ScienceScope

Science  14 Mar 2008:
Vol. 319, Issue 5869, pp. 1471
  1. More Wins for Wisconsin

    1. Eli Kintisch

    The U.S. Patent and Trademark Office (PTO) has upheld two key patents, on primate and human embryonic stem cells, held by the Wisconsin Alumni Research Foundation, giving WARF a solid victory in its hotly contested patent battle. Last month, PTO upheld a third patent, on stem cell culture techniques (Science, 7 March, p. 1323). The WARF patents, granted in 1995, 1998, and 2001, were challenged 2 years ago by two nonprofits that said the work was obvious and therefore unpatentable. The patent office disagreed, although it narrowed the patents slightly. We applaud this final decision on our two most important base stem cell patents, said the foundation's Carl Gulbrandsen.

  2. New Panel Tackles Boston Peril

    1. Andrew Lawler

    Responding to state and public concerns about the safety of a new biodefense lab being built by Boston University, the National Institutes of Health (NIH) has set up a blue-ribbon panel to provide an independent assessment of the 128 million facility. We will thoroughly examine any potential risks to the community associated with this project, says Anthony Fauci, who directs NIH's National Institute of Allergy and Infectious Diseases, which is funding the lab. The panel, which held its first meeting this week in Boston, is chaired by Adel Mahmoud, a Princeton University biologist and former president of Merck Vaccines. The lab, which will handle highly toxic and infectious biological materials, has drawn widespread criticism for its location in a densely populated and mostly minority area of downtown Boston.

  3. Research Funds Granted

    1. Li Jiao

    BEIJINGChina's premier research labs have many advances to their credit, including superhybrid rice varieties, new dinosaur species, and instruments on the Chang'e lunar spacecraft. Now the government is showing its appreciation with a huge cash injection. Last week, the science and finance ministries announced the creation of a special fund for China's 220 key state laboratories. The fund will hand the labs 280 million in 2008, primarily for research materials and new equipment. The money is expected to liberate key-lab scientists from the drudgery of grantsmanship. Our scientists have wasted a lot of time applying for funds, says Chen Changjie of Beijing's Institute of Biophysics, which has key labs on biological macromolecules and brain and cognitive science. Now, Chen says, China's top scientists will have more time to do research.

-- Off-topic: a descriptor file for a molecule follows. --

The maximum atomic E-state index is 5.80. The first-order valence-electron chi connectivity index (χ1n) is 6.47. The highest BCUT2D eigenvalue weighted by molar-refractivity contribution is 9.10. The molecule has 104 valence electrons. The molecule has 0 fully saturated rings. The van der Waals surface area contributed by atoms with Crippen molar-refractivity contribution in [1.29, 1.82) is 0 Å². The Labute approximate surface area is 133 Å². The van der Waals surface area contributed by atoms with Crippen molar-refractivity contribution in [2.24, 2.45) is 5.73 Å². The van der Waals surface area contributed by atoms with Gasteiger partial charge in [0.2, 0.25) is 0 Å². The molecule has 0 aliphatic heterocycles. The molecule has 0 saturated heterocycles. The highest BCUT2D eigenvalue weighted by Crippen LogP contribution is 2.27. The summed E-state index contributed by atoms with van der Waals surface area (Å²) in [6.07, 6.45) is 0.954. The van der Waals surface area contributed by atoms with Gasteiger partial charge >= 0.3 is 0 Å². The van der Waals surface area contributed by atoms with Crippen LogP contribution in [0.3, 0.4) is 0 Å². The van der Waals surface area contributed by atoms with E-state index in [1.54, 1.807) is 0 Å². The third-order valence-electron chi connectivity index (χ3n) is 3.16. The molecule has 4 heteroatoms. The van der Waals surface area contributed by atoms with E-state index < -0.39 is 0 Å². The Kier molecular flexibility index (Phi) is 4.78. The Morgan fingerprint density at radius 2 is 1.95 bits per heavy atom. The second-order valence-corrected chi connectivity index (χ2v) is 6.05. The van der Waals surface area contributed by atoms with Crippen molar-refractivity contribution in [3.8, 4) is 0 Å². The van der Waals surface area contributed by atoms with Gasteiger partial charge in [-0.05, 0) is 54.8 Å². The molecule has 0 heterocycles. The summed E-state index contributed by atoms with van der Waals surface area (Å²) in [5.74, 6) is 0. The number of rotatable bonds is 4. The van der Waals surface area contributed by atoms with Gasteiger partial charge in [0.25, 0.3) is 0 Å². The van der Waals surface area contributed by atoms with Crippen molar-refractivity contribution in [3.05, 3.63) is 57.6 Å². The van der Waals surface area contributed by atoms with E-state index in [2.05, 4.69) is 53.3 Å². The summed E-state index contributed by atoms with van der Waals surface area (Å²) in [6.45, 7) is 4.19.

4. Message From Mars Mottled

    1. Andrew Lawler

    Planetary scientists who study Mars like NASA's plan to bring back samples (Science, 29 February, p. 1174). But they think the agency's plans to pay for it are unrealistic and ultimately bad for those who study the planet. A 29 February letter from the Mars Exploration Program Analysis Group to the NASA Advisory Council's Planetary Science Subcommittee warns that the plan would have a devastating effect on the Mars program by creating a 13-year gap in landings and causing severe damage to the next generation of scientists. The two-page letter urges NASA to conduct a sophisticated sample return rather than a limited mission that would pick up material gathered by the upcoming Mars Science Laboratory.

    NASA's planned sample return cannot happen unless the agency doubles its current Mars spending levels, states the letter, signed by planetary scientist John Mustard of Brown University, who chairs the group. And a 2-year delay won't work, the letter adds, because the orbital trajectory between the two planets is unfavorable. Sean Solomon, a Carnegie Institution of Washington scientist who chairs the advisory subcommittee, says his panel also supports the more expensive and sophisticated sample-return mission.

  5. Australian Reactor Idle

    1. Cheryl Jones

    CANBERRA, AUSTRALIAWith the country's only nuclear reactor shut down, Australian nuclear scientists are hoping the authorities get them back in business soon. The Australian Nuclear Science and Technology Organisation (ANSTO) shut down the Open Pool Australian Light-Water (OPAL) reactor in Lucas Heights outside Sydney 7 months ago because of faulty uranium-laden fuel elements. ANSTO has been working to solve the problem, but the government regulator wants more details before it will clear the reactor to start up again, ending the shutdown.

    The delay is hampering scientists who use OPAL to conduct neutron-scattering research to probe high-temperature superconductors and other advanced materials. Robert Robinson, head of the Bragg Institute in Lucas Heights, laments the potential loss of users to overseas facilities and the impost on the users, particularly graduate students, who have either not been able to do their research or have had to fund travel to overseas neutron sources.